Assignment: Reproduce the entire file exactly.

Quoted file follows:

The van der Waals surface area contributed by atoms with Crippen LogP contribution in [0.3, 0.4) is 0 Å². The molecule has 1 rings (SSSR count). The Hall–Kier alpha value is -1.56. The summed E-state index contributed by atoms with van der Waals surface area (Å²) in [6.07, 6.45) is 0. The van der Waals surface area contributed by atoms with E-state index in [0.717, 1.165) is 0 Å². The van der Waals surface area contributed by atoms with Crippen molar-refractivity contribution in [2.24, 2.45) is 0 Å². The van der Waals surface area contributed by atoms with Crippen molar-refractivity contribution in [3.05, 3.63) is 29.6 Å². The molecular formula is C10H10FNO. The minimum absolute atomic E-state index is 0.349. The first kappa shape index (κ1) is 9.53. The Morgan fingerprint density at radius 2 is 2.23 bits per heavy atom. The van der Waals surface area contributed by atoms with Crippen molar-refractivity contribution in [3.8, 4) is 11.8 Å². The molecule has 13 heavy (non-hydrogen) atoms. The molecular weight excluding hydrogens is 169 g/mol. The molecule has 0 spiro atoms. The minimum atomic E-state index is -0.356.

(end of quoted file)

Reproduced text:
The van der Waals surface area contributed by atoms with Crippen LogP contribution in [0.3, 0.4) is 0 Å². The molecule has 1 rings (SSSR count). The Hall–Kier alpha value is -1.56. The summed E-state index contributed by atoms with van der Waals surface area (Å²) in [6.07, 6.45) is 0. The van der Waals surface area contributed by atoms with E-state index in [0.717, 1.165) is 0 Å². The van der Waals surface area contributed by atoms with Crippen molar-refractivity contribution in [2.24, 2.45) is 0 Å². The van der Waals surface area contributed by atoms with Crippen molar-refractivity contribution in [3.05, 3.63) is 29.6 Å². The molecular formula is C10H10FNO. The minimum absolute atomic E-state index is 0.349. The first kappa shape index (κ1) is 9.53. The Morgan fingerprint density at radius 2 is 2.23 bits per heavy atom. The van der Waals surface area contributed by atoms with Crippen molar-refractivity contribution in [3.8, 4) is 11.8 Å². The molecule has 13 heavy (non-hydrogen) atoms. The molecular weight excluding hydrogens is 169 g/mol. The molecule has 0 spiro atoms. The minimum atomic E-state index is -0.356.